If you’ve ever seen a cool mist humidifier you’ll know how this works. A piezo element generates ultrasonic waves that atomize water and humidify the air. This is exactly the same except the water is stored in clothing, rather than a reservoir. Once it’s atomized it can be removed with traditional air movement.
This is a totally obvious application of the simple and inexpensive technology — when the garment is laying flat on a bed of transducers. This can be implemented in a press drying system where a garment is laid flat on a bed or transducers and another bed hinges down from above. Poof, your shirt is dry in a few seconds.
But individual households don’t have these kinds of dryers. They have what are called drum dryers that spin the clothes. Reading closely, this piece of the puzzle is still to come:
They play [sic] to scale-up the technoloogy to press drying and eventually a clothes dryer drum in the next five months.
We look at this as having a similar technological hurdle as wireless electricity. There must be an inverse-square law on the effect of the ultrasonic waves to atomize water as the water moves further away from the transducers. It that’s the case, tranducers on the circumference of a drum would be inefficient at drying the clothing toward the center. This slide deck hints that that problem is being addressed. It talks about only running the transducers when the fabric is physically coupled with the elements. It’s an interesting application and we hope that it could work in conjunction with traditional drying methods to boost energy savings, even if this doesn’t pan out as a total replacement.
With a vast population, cost adds up fast. There are roughly 125 M households in the United States and the overwhelming majority of them use clothes dryers (while many other parts of the world have a higher percentage who hang-dry their clothing). The DOE estimates $9 billion a year is spent on drying clothes in the US. Reducing that number by even 1/10th of 1% will pay off more than tenfold the $880,000 research budget that went into this. Of course, you have to outfit those households with new equipment which will take at least 8-12 years through natural attrition, even if ultrasonics hit the market as soon as possible.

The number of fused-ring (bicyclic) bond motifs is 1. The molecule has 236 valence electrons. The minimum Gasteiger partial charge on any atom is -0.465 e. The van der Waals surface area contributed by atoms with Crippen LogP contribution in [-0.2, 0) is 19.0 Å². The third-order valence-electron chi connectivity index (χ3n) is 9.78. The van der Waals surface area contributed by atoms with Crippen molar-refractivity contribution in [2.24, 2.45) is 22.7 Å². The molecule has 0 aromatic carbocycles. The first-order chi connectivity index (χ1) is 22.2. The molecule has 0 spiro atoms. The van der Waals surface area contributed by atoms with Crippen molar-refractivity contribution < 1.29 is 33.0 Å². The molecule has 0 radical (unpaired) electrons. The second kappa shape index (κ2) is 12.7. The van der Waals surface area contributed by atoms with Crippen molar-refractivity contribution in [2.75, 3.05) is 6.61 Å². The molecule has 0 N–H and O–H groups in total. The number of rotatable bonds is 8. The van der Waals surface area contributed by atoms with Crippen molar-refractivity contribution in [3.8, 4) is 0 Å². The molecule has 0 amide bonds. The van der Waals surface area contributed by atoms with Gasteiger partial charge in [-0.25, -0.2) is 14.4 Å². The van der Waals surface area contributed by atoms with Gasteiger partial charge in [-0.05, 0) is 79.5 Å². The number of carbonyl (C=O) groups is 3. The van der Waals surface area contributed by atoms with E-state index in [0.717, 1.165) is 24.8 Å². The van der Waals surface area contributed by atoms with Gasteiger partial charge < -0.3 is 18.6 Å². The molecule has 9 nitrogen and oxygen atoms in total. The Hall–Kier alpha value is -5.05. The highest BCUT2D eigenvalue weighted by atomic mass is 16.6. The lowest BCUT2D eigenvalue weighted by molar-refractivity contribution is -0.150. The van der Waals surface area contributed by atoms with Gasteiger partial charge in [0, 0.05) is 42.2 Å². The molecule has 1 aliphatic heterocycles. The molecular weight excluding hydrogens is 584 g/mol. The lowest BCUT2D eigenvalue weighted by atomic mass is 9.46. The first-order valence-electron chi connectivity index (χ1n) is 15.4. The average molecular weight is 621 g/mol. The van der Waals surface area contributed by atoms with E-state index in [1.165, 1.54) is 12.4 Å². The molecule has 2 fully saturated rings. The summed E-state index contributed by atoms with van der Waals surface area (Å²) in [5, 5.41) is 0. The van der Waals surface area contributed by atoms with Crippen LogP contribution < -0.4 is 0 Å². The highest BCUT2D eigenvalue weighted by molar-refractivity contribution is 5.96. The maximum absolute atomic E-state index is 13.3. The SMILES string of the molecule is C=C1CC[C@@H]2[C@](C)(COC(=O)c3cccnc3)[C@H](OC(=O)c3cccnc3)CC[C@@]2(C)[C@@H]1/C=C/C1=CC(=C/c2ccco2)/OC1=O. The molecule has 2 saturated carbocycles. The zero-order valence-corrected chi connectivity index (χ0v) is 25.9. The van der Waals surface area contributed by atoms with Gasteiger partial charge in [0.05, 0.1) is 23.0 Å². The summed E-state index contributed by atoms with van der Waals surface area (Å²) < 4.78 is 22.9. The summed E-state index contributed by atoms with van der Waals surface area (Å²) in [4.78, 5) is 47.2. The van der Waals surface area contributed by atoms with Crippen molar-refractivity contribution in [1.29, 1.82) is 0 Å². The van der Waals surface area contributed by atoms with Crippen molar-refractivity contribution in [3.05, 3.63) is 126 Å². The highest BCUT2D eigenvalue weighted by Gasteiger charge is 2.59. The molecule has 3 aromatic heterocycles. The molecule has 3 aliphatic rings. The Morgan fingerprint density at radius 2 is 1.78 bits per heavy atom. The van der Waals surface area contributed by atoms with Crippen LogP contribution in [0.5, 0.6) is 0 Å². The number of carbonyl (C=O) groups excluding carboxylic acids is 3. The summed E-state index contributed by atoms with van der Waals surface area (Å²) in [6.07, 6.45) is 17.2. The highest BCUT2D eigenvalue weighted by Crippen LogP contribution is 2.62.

Continue reading “A Cool Mist that Dries Your Clothes”
In the home computer boom of 1980s Britain, you could describe Amstrad as the third-placed home-grown player after Sinclair and Acorn. If you were a computer enthusiast kid rather than a gamer kid, you wanted Acorn’s BBC Micro, your parents bought you Sinclair’s ZX Spectrum because it was cheaper, and you thought the Amstrads were cool because they came with a better monitor than your family’s cast-off 1970s TV.
Amstrad were not a computer company headed by a technical wizard, instead they were a consumer electronics company whose founder [Alan Sugar] had a keen nose for the preferences of the consumer. Thus the Amstrad machines were different from some of their competitors: they were more polished, more appliances than experimental tools. Mass storage devices such as tape decks and floppy drives were built-in, every Amstrad came with its own dedicated monitor, and keyboards were decent quality as you’d see on a “proper” computer.